The good news is that at this early stage, the outbreak appears to have been contained to students, due to the quick and decisive actions of SUNY, the rapid deployment of state resources, cooperation of community members, and ongoing heroics of our underfunded County Department of Health. Out of hundreds tested, no employees have tested positive and there’s no evidence of community spread yet.

While SUNY Oneonta began the school year with 97 percent of classes online, it joined the majority of colleges across the country in developing a hybrid plan that would allow for some level of in-person experience. This reflects a very American “can-do” attitude that with science and problem-solving, we can engineer our way around unprecedented challenges.

“Monday morning quarterbacking” is also an American pastime and the failure of the reopening has led to a misguided and gratuitous blame game by some local politicians and media (not this paper, to my knowledge). Kudos to those elected officials, administrators, and others who have maintained a positive forward-looking attitude, looking for collaborative solutions to protect folks and rebuild trust and relationships between the college and community.

In my conversations with contacts at several colleges, it’s clear to me that SUNY’s planning began earlier and was at least as collaborative, thorough and transparent as other institutions. From March – July, planning efforts invited input from all members of the college community and resulted in hundreds of pages of draft and final planning documents.

A proposed plan was submitted to and approved by the state and has been posted on the college web page for about two months. If your elected official is now one of the furious finger-pointers, ask them how they proactively contributed to crafting a safe reopening plan over the past six months or if they waited to retroactively criticize.

Any successful reopening will rely on three elements. Yes, a good plan must proactively be crafted (and no plan is perfect). Second, there needs to be widespread compliance with the plan and adherence to social distancing by students and employees. Finally, there is an element of luck or God’s will, whichever your persuasion.

Was an infected person a biological “super-spreader”? Did the wind or humidity contribute to spread on a given day? Did a bystander witness a party and report it to authorities in time? While humans like to believe our plans dictate results, much will be out of our control.

Every local college has had some level of outbreak already. This year may prove that for demographic and situational reasons, a residential college experience during a pandemic is unlikely to succeed.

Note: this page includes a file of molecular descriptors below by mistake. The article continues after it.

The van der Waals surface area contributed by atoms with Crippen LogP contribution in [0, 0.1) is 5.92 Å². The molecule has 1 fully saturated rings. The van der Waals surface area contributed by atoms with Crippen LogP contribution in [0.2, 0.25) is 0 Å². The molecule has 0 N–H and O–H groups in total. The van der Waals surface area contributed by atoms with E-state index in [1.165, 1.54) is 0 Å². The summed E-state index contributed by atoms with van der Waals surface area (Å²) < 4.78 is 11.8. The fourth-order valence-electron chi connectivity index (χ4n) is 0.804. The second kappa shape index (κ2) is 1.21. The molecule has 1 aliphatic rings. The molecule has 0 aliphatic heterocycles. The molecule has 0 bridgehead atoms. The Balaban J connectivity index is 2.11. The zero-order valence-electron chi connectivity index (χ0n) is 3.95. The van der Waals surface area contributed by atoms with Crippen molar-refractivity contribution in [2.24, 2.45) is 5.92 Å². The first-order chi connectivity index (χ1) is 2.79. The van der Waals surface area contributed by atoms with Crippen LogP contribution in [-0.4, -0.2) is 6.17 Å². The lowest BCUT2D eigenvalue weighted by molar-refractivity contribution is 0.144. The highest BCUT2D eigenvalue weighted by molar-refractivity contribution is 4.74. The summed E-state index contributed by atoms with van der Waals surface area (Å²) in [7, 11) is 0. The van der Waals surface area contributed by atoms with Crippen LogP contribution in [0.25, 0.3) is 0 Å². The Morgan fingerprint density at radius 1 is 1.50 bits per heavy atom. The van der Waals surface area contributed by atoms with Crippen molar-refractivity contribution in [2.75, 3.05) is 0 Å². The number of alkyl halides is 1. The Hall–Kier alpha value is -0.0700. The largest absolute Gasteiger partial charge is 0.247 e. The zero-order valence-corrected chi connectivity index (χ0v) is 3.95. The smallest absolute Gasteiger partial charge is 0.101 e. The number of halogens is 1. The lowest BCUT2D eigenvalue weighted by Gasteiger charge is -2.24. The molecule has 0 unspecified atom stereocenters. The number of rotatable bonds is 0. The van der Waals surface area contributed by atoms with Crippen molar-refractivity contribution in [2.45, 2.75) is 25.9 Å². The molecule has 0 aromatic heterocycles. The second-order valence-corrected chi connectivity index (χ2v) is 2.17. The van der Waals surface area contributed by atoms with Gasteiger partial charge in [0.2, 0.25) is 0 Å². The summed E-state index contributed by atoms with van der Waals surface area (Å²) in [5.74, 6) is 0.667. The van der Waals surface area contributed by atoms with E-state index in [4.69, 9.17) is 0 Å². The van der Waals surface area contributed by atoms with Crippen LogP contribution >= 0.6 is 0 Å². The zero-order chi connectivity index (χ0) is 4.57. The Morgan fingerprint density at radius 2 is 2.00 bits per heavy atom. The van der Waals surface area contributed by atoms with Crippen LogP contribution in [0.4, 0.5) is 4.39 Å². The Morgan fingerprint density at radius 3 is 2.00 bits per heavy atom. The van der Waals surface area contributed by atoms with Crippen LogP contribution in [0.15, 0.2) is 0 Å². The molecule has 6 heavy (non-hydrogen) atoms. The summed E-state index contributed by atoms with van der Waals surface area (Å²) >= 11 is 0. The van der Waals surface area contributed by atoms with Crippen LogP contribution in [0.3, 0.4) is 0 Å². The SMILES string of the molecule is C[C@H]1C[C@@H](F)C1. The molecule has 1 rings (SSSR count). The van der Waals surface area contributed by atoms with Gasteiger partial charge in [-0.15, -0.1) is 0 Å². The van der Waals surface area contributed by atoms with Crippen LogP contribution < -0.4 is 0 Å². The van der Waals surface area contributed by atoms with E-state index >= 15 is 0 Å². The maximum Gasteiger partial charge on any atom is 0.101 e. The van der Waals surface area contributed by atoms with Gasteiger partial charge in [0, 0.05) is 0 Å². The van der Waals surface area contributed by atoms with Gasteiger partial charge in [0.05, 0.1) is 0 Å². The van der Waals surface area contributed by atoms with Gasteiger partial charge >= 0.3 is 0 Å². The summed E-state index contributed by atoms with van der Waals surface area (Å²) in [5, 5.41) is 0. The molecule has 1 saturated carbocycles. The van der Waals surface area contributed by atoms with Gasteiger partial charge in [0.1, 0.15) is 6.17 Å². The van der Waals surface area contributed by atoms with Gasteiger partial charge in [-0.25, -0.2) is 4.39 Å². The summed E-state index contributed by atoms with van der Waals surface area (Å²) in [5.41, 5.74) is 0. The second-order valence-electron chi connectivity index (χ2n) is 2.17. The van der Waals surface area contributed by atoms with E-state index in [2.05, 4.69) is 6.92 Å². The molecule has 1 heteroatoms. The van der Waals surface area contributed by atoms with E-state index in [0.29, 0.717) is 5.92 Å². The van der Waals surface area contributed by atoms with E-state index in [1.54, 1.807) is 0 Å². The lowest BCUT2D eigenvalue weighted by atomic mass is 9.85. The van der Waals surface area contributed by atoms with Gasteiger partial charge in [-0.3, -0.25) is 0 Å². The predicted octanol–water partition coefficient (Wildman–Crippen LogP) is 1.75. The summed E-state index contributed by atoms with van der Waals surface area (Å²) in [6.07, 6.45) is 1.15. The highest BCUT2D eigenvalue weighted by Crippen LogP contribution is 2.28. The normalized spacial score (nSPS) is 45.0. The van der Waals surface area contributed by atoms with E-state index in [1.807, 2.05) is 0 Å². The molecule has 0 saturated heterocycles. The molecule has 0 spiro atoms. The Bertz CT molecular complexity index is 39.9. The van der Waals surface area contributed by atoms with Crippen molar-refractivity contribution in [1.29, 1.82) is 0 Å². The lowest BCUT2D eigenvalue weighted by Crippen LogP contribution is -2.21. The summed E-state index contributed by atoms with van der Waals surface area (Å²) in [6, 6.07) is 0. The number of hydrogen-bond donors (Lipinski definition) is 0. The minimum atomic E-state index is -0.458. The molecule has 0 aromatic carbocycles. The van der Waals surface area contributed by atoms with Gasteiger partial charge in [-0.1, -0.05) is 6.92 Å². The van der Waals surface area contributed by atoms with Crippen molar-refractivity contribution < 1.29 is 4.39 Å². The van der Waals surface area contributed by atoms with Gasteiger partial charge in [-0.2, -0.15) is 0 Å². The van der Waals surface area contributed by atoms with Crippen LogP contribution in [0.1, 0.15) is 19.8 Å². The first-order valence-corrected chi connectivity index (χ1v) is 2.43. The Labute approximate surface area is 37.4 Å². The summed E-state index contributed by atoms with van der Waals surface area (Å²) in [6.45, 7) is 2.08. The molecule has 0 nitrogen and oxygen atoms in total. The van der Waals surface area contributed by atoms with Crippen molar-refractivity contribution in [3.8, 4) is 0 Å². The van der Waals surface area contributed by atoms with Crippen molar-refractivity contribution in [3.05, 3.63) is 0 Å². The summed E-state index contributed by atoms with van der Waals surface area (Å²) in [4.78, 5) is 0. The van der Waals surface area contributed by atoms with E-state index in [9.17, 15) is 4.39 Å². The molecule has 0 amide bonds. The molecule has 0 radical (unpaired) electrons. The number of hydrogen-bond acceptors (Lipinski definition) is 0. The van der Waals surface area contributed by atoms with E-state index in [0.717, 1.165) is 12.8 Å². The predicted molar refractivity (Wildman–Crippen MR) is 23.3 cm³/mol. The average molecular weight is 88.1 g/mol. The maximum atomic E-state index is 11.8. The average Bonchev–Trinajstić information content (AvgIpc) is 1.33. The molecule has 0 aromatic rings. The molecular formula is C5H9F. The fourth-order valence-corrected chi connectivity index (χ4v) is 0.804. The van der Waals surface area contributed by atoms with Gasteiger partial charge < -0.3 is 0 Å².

Experience has shown the largest outbreaks are occurring in residential settings (nursing homes, jails, military, summer camps, sports teams, and colleges). Additionally, young people across the country have proved to be the least like to adhere to social distancing.

Despite the risks, does it mean we should not at least try to reopen our educational system? That is a question for every school and community. As K-12 schools across our area consider various reopening scenarios, I urge them to learn from our lessons. Be clear-eyed and accept that we are in a global pandemic and the virus is seeded throughout our area and outbreaks will occur as social distancing is lessened. Craft your outbreak prevention and response plans with care and humility. And finally, have the wisdom and strength to acknowledge when a situation has escalated beyond your control and shut it down, accordingly.

We all mourn the loss of normalcy this year and hope for a swift return to our old lives. Until that time, the best way to protect your loved ones and community is to wear masks, social distance, and practice good hygiene.

Town of Oneonta
County Representative: District 4
Town of Oneonta
Stammel, SUNY Oneonta
Title IX coordinator, said he submitted this letter from the perspective of
an elected official and private citizen,
not as a SUNY spokesman.

KAVANAGH: Good News? The Truth Will Do


Good News? The Truth Will Do

To the Editor:

Consider this hypothetical.

You go to your doctor. You have stomach pains that linger and simply won’t go way. After examination he tells you not to worry, you’ll be fine.

The pain continues and weeks later you get a second opinion. This time it’s not couched with “good news.”

How would you feel about that? Your regular physician did not want to cause any upset. The physician offering the second opinion wanted only to be frank and candid, thereby making a plan to initiate toward recovery.